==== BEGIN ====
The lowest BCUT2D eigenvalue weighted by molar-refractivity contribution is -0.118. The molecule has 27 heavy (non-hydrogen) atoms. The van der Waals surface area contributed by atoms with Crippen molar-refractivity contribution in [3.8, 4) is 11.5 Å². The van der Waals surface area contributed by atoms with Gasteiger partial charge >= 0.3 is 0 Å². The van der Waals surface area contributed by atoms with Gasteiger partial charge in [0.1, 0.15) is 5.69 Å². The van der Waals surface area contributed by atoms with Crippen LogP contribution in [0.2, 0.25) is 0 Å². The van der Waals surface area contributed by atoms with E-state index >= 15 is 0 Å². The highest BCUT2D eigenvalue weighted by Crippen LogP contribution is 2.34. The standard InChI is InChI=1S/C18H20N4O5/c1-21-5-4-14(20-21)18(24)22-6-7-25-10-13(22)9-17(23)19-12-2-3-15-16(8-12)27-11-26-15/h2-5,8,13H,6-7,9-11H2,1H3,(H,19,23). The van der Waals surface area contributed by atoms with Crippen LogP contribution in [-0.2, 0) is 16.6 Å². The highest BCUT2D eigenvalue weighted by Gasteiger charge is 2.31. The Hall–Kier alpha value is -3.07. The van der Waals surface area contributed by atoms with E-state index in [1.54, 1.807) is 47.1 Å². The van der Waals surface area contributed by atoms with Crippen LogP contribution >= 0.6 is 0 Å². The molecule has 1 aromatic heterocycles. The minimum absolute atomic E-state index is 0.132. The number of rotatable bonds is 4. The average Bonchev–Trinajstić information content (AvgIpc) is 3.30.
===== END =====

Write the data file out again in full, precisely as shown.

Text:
The lowest BCUT2D eigenvalue weighted by molar-refractivity contribution is -0.118. The molecule has 27 heavy (non-hydrogen) atoms. The van der Waals surface area contributed by atoms with Crippen molar-refractivity contribution in [3.8, 4) is 11.5 Å². The van der Waals surface area contributed by atoms with Gasteiger partial charge >= 0.3 is 0 Å². The van der Waals surface area contributed by atoms with Gasteiger partial charge in [0.1, 0.15) is 5.69 Å². The van der Waals surface area contributed by atoms with Crippen LogP contribution in [0.2, 0.25) is 0 Å². The van der Waals surface area contributed by atoms with E-state index >= 15 is 0 Å². The highest BCUT2D eigenvalue weighted by Crippen LogP contribution is 2.34. The standard InChI is InChI=1S/C18H20N4O5/c1-21-5-4-14(20-21)18(24)22-6-7-25-10-13(22)9-17(23)19-12-2-3-15-16(8-12)27-11-26-15/h2-5,8,13H,6-7,9-11H2,1H3,(H,19,23). The van der Waals surface area contributed by atoms with Crippen LogP contribution in [-0.2, 0) is 16.6 Å². The highest BCUT2D eigenvalue weighted by Gasteiger charge is 2.31. The Hall–Kier alpha value is -3.07. The van der Waals surface area contributed by atoms with E-state index in [1.54, 1.807) is 47.1 Å². The van der Waals surface area contributed by atoms with Crippen LogP contribution >= 0.6 is 0 Å². The molecule has 1 aromatic heterocycles. The minimum absolute atomic E-state index is 0.132. The number of rotatable bonds is 4. The average Bonchev–Trinajstić information content (AvgIpc) is 3.30.